|Animal Rescue (Photo credit: Wikipedia)|
Buying a Cat
When you purchase a cat, you will most likely be buying it from a pet store. If you are looking for a specific breed of cat, you may begin your search at a breeder that specializes in the breed you are searching for. When buying from a breeder, you will often get certification stating that your cat is purebred, which may make your cat eligible to participate in cat shows. Many cat shows require proof that a cat is purebred.
When purchasing a cat, you are supporting the “pet mills” that produce the animals that you see at many pet stores. In addition to this, thousands of cats are abandoned each year, and are in need of a loving home. Many of the animals in shelters will be euthanized, and by purchasing a cat, you are instead supporting the further breeding of more commercial cats. In addition to this, purchased cats may have genetic defects resulting from inbreeding or poor nutrition, which is common at many pet stores.
Adopting a Cat
When you choose to adopt a cat from an animal shelter, you are providing a loving, caring home for an animal that truly needs your love. Many cats in animal shelters are already litter-box trained, and are desperate for human attention. In addition to this, many animal shelters provide spaying/neutering, vaccinations and basic medical care for cats in their care for no extra charge. By adopting a cat from a shelter, you are saving it from being one of the thousands of cats that are euthanized at animal shelters each year.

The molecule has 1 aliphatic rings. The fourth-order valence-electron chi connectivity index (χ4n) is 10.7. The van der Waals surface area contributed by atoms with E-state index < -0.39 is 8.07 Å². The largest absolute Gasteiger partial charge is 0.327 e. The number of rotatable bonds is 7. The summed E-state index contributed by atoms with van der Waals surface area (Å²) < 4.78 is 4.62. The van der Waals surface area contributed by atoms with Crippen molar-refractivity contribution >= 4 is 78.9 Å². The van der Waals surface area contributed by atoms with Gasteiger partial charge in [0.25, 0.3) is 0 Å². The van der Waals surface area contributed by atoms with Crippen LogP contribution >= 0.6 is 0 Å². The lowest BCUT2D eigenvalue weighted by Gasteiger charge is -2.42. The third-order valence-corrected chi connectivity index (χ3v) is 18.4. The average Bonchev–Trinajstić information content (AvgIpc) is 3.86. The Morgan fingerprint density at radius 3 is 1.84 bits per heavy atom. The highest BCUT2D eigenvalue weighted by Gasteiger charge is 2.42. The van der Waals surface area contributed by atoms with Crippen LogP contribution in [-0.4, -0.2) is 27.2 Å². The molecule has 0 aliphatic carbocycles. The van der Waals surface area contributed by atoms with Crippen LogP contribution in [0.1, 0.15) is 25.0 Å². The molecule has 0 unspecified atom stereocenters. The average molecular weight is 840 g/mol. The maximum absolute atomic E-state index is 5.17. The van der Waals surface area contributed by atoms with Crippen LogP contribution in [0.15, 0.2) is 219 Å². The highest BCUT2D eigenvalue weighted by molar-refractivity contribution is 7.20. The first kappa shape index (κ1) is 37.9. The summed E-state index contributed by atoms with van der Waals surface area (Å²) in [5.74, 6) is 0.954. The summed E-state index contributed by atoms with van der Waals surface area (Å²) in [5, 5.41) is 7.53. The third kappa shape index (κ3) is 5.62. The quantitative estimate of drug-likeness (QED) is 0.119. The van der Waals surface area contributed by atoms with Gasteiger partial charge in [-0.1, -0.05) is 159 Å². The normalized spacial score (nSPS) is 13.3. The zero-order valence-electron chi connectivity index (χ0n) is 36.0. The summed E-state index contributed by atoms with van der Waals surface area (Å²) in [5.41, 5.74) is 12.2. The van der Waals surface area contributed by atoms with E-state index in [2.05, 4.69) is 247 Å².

If you do not adopt a cat from a reputable shelter, you may have to deal with improper medical care that occurred during a cat’s shelter care. Some cats from shelters may have been extensively abused, and may require extra care before they are able to interact with humans on a normal level.
In general, there are more benefits associated with adopting a cat from an animal shelter than from purchasing a cat from a breeder or pet store. Due to overcrowding in animal shelters, thousands of cats are killed each year simply because shelters do not have enough room. Adopting a cat from an animal shelter is less expensive as well, since many common medical care procedures are included in the small adoption fee from most shelters.